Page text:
December grad: Commencement speaker Duke Kahumoku
by joey |
Duke's college career is marked with some fairly significant bookends. Four years ago, he left his job and decided to enroll at UAA as a non-traditional student. That first semester, though, his wife had an emergency C-section, giving him plenty of reasons to doubt his decision. "I had no idea what I was going to do, I wasn't sure if I was going to come back," he admitted.
With a newborn at home and a four-year-old son who didn't appreciate dad's study sessions, it was a stressful semester. But he ended up with a 4.0. Four years after that halting start, Duke is loaded up with 19 credits and gearing up for finals. It's going to be another memorable week-his wife has a scheduled C-section on Wednesday, welcoming the couple's third child during Duke's last days of exams.
With so much going on outside of academics, Duke credits UAA with teaching him some life lessons as well. "Before I started at UAA it was very difficult to separate and compartmentalize things," he said. "If I had all this going on when I first started, I would have gone crazy because I didn't know how to put things in their own place ... I had to learn how to do it because there was no way I was going to get through school and have a family and work."
On Sunday, Duke will address the graduates as their student commencement speaker and he has big goals for his short speech. He wants to celebrate his classmates, inspire the audience and thank his professors. It's a mighty task, but he can hopefully compartmentalize again.
When Duke takes the podium on Sunday, he'll see a crowd of classmates he may not know. But he understands their stories. In his eyes, every cap and gown comes with a tale of personal perseverance. "We all have life challenges, so just the fact that we got to graduation and are graduating from college is huge," he said.
"I want to congratulate the people in the class who were also non-traditional students, who have families too. I also want to let people in the audience who are thinking about coming back to school-they're older, they have kids and a career-just let them know that it is possible. It's tough, but it is possible."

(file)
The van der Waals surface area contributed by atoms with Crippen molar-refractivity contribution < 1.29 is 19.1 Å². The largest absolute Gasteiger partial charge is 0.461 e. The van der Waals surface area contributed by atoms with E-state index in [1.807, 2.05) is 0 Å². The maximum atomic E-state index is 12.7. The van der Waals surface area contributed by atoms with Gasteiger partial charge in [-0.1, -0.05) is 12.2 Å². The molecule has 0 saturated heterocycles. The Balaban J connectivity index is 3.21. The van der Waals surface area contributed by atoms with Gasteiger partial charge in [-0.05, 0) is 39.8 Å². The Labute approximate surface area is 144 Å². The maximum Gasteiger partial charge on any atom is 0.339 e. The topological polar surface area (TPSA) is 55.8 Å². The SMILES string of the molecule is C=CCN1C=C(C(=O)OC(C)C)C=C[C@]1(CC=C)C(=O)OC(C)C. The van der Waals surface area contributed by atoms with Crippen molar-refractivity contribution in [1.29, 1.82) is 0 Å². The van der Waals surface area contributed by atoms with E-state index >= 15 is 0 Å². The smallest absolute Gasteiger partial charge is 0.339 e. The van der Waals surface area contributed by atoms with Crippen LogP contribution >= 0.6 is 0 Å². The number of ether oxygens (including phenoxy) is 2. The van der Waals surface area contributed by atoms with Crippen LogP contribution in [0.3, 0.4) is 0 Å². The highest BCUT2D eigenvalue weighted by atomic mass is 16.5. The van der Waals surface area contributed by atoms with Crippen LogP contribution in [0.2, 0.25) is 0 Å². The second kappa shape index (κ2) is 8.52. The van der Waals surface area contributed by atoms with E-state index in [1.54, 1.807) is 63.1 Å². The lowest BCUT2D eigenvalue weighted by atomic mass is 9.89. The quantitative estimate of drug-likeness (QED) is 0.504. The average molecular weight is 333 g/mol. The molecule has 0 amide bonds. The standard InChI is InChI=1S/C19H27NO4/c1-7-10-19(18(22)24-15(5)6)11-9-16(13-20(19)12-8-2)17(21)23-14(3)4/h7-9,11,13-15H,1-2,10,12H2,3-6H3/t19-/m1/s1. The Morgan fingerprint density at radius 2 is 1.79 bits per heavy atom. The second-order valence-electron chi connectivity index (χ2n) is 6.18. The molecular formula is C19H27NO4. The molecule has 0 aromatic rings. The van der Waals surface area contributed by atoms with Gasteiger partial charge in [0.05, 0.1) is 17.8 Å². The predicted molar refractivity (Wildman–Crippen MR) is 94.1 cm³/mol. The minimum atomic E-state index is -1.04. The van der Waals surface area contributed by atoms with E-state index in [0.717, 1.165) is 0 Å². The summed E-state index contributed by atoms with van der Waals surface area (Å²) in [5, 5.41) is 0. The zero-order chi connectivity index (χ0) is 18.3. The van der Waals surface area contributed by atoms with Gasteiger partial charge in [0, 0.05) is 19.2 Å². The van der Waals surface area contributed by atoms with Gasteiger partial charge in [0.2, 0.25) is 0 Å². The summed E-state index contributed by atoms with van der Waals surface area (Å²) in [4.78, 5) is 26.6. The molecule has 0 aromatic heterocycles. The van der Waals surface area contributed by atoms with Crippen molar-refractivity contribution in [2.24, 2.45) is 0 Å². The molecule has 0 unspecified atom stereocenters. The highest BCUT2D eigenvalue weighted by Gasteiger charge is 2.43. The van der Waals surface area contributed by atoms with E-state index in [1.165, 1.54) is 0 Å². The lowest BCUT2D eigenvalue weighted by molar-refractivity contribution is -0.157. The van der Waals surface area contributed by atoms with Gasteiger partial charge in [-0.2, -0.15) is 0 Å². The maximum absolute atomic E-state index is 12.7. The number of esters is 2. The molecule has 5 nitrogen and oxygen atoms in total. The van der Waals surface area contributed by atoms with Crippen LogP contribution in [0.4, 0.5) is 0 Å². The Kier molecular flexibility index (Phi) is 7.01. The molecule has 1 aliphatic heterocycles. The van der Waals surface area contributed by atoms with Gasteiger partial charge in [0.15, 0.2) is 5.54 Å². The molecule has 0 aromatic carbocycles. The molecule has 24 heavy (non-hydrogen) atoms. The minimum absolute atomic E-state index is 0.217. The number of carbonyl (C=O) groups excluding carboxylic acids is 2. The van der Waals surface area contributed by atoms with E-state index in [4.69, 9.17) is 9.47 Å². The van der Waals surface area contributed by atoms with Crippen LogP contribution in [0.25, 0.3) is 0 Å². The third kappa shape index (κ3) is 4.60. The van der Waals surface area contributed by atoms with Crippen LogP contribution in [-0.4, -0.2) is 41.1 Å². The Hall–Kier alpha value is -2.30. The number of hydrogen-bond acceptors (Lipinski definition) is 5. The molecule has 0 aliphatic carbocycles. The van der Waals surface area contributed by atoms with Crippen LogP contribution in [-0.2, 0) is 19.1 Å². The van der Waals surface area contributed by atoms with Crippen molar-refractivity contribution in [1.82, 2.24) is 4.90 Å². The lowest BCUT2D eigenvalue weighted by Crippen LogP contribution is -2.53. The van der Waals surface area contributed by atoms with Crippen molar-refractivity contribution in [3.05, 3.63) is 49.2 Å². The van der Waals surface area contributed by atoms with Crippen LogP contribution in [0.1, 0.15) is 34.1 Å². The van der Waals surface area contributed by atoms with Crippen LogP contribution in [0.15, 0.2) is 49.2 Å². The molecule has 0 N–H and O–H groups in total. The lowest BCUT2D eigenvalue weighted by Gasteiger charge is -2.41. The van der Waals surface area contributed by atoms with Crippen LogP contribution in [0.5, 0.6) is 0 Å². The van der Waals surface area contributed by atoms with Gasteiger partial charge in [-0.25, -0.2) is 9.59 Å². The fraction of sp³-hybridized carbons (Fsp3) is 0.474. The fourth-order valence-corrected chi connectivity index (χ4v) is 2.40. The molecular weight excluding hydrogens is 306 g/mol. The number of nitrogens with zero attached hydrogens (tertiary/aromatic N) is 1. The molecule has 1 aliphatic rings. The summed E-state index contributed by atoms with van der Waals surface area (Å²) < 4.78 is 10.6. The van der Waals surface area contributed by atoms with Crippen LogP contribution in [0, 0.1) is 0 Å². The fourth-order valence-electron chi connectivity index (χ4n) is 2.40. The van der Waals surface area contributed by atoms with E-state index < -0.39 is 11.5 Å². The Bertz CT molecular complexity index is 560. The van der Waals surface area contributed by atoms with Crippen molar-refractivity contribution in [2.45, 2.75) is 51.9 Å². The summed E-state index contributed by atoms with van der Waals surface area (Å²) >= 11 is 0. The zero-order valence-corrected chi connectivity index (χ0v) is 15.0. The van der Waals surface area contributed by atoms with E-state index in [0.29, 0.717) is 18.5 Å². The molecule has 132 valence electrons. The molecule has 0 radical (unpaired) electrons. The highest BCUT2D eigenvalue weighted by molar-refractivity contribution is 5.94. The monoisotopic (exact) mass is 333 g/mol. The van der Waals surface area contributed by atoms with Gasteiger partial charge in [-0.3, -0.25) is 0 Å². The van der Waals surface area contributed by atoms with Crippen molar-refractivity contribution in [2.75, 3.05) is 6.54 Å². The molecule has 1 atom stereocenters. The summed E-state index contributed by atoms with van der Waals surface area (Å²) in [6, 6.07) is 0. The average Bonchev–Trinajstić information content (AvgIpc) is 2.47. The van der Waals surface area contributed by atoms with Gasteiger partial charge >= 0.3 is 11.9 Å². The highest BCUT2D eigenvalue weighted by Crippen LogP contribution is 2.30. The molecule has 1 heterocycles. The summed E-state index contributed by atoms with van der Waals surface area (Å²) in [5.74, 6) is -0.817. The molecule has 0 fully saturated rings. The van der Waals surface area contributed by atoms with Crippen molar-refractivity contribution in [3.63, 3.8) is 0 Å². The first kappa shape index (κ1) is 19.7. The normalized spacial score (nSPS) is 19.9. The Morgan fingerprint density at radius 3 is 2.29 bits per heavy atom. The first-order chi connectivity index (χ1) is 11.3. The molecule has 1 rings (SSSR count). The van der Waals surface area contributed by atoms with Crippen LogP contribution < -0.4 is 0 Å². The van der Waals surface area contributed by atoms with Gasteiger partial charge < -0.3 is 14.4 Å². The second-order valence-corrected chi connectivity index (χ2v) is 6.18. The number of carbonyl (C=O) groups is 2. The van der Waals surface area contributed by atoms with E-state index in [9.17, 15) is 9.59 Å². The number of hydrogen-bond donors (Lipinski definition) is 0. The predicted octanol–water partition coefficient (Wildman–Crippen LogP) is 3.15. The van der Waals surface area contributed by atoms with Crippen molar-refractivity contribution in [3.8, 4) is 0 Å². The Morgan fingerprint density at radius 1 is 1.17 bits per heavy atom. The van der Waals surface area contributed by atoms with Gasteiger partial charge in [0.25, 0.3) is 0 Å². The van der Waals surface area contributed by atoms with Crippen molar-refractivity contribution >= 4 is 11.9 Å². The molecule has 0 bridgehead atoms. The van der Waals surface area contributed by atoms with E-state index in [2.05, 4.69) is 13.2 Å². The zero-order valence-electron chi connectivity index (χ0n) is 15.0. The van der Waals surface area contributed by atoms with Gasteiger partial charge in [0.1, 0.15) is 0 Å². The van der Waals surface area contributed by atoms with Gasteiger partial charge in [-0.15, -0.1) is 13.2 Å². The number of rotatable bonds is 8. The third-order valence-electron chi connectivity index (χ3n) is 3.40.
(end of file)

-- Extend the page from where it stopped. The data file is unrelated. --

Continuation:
He also wants to sincerely thank the professors who helped him get through the more challenging semesters. "I know for a fact I would not have been able to graduate if the professors weren't as understanding or as compassionate or worked with me," he noted. "Their flexibility is huge."
"I want to highlight that and celebrate them and their service to us because without all their help, I think very few of us would be able to get through."
He may also include a shout-out to all you generous door-holders on campus (and there are many). "I've been 15 or 20 feet away from a door and people have stood there and just waited," he recalled. "Being willing to stay that extra couple of seconds just to make your life a little easier says a lot about UAA students as a whole."
But no more spoilers. You'll just have to stop by on Sunday to hear his commencement address. Hundreds of graduates and families will fill the Alaska Airlines Center for the building's inaugural graduation on Sunday. For Duke, a first-generation college graduate, the most important members of the audience will be his supportive wife, his 9-year-old, his 4-year-old and their latest addition. If you hear any 4-day-old infants wailing in the audience, you'll know which graduate he's cheering for.
Learn more about Duke's involvement on campus-including as Secretary General of Model UN-in his April 2014 "I Am UAA" profile.